Dissociating Self-Generated from Passively Applied Head Motion: Neural Mechanisms in the Vestibular Nuclei

Jefferson E. Roy, Kathleen E. Cullen

Research output: Contribution to journalArticlepeer-review

162 Scopus citations


The ability to distinguish sensory inputs that are a consequence of our own actions from those that result from changes in the external world is essential for perceptual stability and accurate motor control. To accomplish this, it has been proposed that an internal prediction of the consequences of our actions is compared with the actual sensory input to cancel the resultant self-generated activation. Here, we provide evidence for this hypothesis at an early stage of processing in the vestibular system. Previous studies have shown that neurons in the vestibular nucleus, which receive direct inputs from vestibular afferent fibers, are responsive to passively applied head movements. However, these same neurons do not reliably encode head velocity resulting from self-generated movements of the head on the body. In this study, we examined the mechanism that underlies the selective elimination of vestibular sensitivity to active head-on-body rotations. Individual neurons were recorded in monkeys making active head movements. The correspondence between intended and actual head movement was experimentally controlled. We found that a cancellation signal was gated into the vestibular nuclei only in conditions in which the activation of neck proprioceptors matched that expected on the basis of the neck motor command. This finding suggests that vestibular signals that arise from self-generated head movements are inhibited by a mechanism that compares the internal prediction of the sensory consequences by the brain to the actual resultant sensory feedback. Because self-generated vestibular inputs are selectively cancelled early in processing, we propose that this gating important for the computation of spatial orientation and control of posture by higher-order structures.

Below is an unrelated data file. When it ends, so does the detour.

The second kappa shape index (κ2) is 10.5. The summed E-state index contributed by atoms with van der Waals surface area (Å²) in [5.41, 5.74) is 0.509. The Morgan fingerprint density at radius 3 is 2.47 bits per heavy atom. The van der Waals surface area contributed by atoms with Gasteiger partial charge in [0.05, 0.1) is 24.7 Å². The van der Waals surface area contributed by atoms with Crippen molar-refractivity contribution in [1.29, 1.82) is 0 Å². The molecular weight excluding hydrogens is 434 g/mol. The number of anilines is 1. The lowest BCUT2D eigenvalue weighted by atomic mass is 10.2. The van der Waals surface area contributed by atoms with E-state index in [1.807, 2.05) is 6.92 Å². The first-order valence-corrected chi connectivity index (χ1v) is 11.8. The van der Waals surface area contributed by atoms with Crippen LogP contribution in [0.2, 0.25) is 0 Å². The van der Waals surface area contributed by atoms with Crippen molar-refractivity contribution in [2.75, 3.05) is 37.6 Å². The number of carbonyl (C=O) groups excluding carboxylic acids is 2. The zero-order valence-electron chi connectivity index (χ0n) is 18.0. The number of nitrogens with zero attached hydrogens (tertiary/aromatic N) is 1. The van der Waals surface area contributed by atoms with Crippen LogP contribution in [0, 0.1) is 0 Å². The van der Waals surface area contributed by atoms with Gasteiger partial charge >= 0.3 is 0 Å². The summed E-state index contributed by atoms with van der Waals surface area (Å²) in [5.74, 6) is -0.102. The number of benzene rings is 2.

Original languageEnglish (US)
Pages (from-to)2102-2111
Number of pages10
JournalJournal of Neuroscience
Issue number9
StatePublished - Mar 3 2004
Externally publishedYes


  • Efference copy
  • Gaze shift
  • Head-unrestrained
  • Reafference
  • Self-motion
  • Vestibular nucleus
  • Vestibular reflexes

ASJC Scopus subject areas

  • General Neuroscience


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